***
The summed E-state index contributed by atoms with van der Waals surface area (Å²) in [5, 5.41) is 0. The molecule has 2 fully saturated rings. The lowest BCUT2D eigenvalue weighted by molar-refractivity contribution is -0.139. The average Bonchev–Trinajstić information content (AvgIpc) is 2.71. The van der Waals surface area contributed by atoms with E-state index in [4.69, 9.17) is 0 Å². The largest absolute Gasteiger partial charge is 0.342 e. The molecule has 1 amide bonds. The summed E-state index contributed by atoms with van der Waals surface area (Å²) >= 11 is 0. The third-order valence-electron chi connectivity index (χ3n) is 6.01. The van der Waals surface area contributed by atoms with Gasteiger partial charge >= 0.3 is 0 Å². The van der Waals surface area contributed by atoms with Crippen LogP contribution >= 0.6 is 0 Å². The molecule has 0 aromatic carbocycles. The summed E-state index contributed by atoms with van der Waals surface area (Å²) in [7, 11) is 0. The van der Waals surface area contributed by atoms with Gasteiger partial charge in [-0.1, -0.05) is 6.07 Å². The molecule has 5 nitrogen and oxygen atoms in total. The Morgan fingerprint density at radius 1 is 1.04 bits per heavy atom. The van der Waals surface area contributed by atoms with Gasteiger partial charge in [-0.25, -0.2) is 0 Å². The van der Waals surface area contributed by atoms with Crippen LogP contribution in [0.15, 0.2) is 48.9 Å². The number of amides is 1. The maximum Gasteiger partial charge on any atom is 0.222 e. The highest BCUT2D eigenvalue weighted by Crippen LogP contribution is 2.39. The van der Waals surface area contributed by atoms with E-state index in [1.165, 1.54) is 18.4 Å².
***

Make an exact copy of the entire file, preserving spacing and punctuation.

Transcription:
The summed E-state index contributed by atoms with van der Waals surface area (Å²) in [5, 5.41) is 0. The molecule has 2 fully saturated rings. The lowest BCUT2D eigenvalue weighted by molar-refractivity contribution is -0.139. The average Bonchev–Trinajstić information content (AvgIpc) is 2.71. The van der Waals surface area contributed by atoms with E-state index in [4.69, 9.17) is 0 Å². The largest absolute Gasteiger partial charge is 0.342 e. The molecule has 1 amide bonds. The summed E-state index contributed by atoms with van der Waals surface area (Å²) >= 11 is 0. The third-order valence-electron chi connectivity index (χ3n) is 6.01. The van der Waals surface area contributed by atoms with Gasteiger partial charge >= 0.3 is 0 Å². The van der Waals surface area contributed by atoms with Crippen LogP contribution >= 0.6 is 0 Å². The molecule has 0 aromatic carbocycles. The summed E-state index contributed by atoms with van der Waals surface area (Å²) in [7, 11) is 0. The van der Waals surface area contributed by atoms with Gasteiger partial charge in [-0.1, -0.05) is 6.07 Å². The molecule has 5 nitrogen and oxygen atoms in total. The Morgan fingerprint density at radius 1 is 1.04 bits per heavy atom. The van der Waals surface area contributed by atoms with Gasteiger partial charge in [-0.25, -0.2) is 0 Å². The van der Waals surface area contributed by atoms with Crippen LogP contribution in [0.15, 0.2) is 48.9 Å². The number of amides is 1. The maximum Gasteiger partial charge on any atom is 0.222 e. The highest BCUT2D eigenvalue weighted by Crippen LogP contribution is 2.39. The van der Waals surface area contributed by atoms with E-state index in [1.165, 1.54) is 18.4 Å².